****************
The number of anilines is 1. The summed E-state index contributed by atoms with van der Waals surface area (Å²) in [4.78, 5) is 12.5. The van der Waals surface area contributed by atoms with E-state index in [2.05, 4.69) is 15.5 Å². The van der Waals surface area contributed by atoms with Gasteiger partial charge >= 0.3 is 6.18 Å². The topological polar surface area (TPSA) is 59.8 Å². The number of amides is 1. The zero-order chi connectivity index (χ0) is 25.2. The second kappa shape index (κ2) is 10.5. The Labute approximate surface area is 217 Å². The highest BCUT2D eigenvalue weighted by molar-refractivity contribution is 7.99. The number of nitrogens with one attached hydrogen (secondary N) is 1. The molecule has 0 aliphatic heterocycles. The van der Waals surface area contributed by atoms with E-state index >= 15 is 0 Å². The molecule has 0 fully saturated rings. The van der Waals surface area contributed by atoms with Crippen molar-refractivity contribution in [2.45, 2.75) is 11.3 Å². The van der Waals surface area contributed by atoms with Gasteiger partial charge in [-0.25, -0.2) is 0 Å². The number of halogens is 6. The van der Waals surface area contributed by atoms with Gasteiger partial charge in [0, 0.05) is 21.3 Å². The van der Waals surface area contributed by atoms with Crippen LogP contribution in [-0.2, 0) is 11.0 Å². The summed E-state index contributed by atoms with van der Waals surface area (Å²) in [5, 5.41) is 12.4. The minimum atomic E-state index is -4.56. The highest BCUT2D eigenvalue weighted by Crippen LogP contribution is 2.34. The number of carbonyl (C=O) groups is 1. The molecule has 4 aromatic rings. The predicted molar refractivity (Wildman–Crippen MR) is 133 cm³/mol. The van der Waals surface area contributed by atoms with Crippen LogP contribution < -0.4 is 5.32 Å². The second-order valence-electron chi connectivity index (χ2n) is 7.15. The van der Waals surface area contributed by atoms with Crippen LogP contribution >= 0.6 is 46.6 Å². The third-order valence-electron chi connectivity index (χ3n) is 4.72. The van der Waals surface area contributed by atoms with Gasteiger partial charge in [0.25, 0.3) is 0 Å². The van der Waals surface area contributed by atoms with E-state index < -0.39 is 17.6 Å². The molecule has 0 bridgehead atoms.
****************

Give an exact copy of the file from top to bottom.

The number of anilines is 1. The summed E-state index contributed by atoms with van der Waals surface area (Å²) in [4.78, 5) is 12.5. The van der Waals surface area contributed by atoms with E-state index in [2.05, 4.69) is 15.5 Å². The van der Waals surface area contributed by atoms with Gasteiger partial charge >= 0.3 is 6.18 Å². The topological polar surface area (TPSA) is 59.8 Å². The number of amides is 1. The zero-order chi connectivity index (χ0) is 25.2. The second kappa shape index (κ2) is 10.5. The Labute approximate surface area is 217 Å². The highest BCUT2D eigenvalue weighted by molar-refractivity contribution is 7.99. The number of nitrogens with one attached hydrogen (secondary N) is 1. The molecule has 0 aliphatic heterocycles. The van der Waals surface area contributed by atoms with E-state index >= 15 is 0 Å². The molecule has 0 fully saturated rings. The van der Waals surface area contributed by atoms with Crippen molar-refractivity contribution in [2.45, 2.75) is 11.3 Å². The van der Waals surface area contributed by atoms with Gasteiger partial charge in [-0.25, -0.2) is 0 Å². The number of halogens is 6. The van der Waals surface area contributed by atoms with Gasteiger partial charge in [0, 0.05) is 21.3 Å². The van der Waals surface area contributed by atoms with Crippen LogP contribution in [-0.2, 0) is 11.0 Å². The summed E-state index contributed by atoms with van der Waals surface area (Å²) in [5, 5.41) is 12.4. The minimum atomic E-state index is -4.56. The highest BCUT2D eigenvalue weighted by Crippen LogP contribution is 2.34. The number of carbonyl (C=O) groups is 1. The molecule has 4 aromatic rings. The predicted molar refractivity (Wildman–Crippen MR) is 133 cm³/mol. The van der Waals surface area contributed by atoms with Crippen LogP contribution < -0.4 is 5.32 Å². The second-order valence-electron chi connectivity index (χ2n) is 7.15. The van der Waals surface area contributed by atoms with Crippen LogP contribution >= 0.6 is 46.6 Å². The third-order valence-electron chi connectivity index (χ3n) is 4.72. The van der Waals surface area contributed by atoms with Gasteiger partial charge in [0.25, 0.3) is 0 Å². The van der Waals surface area contributed by atoms with E-state index < -0.39 is 17.6 Å². The molecule has 0 bridgehead atoms.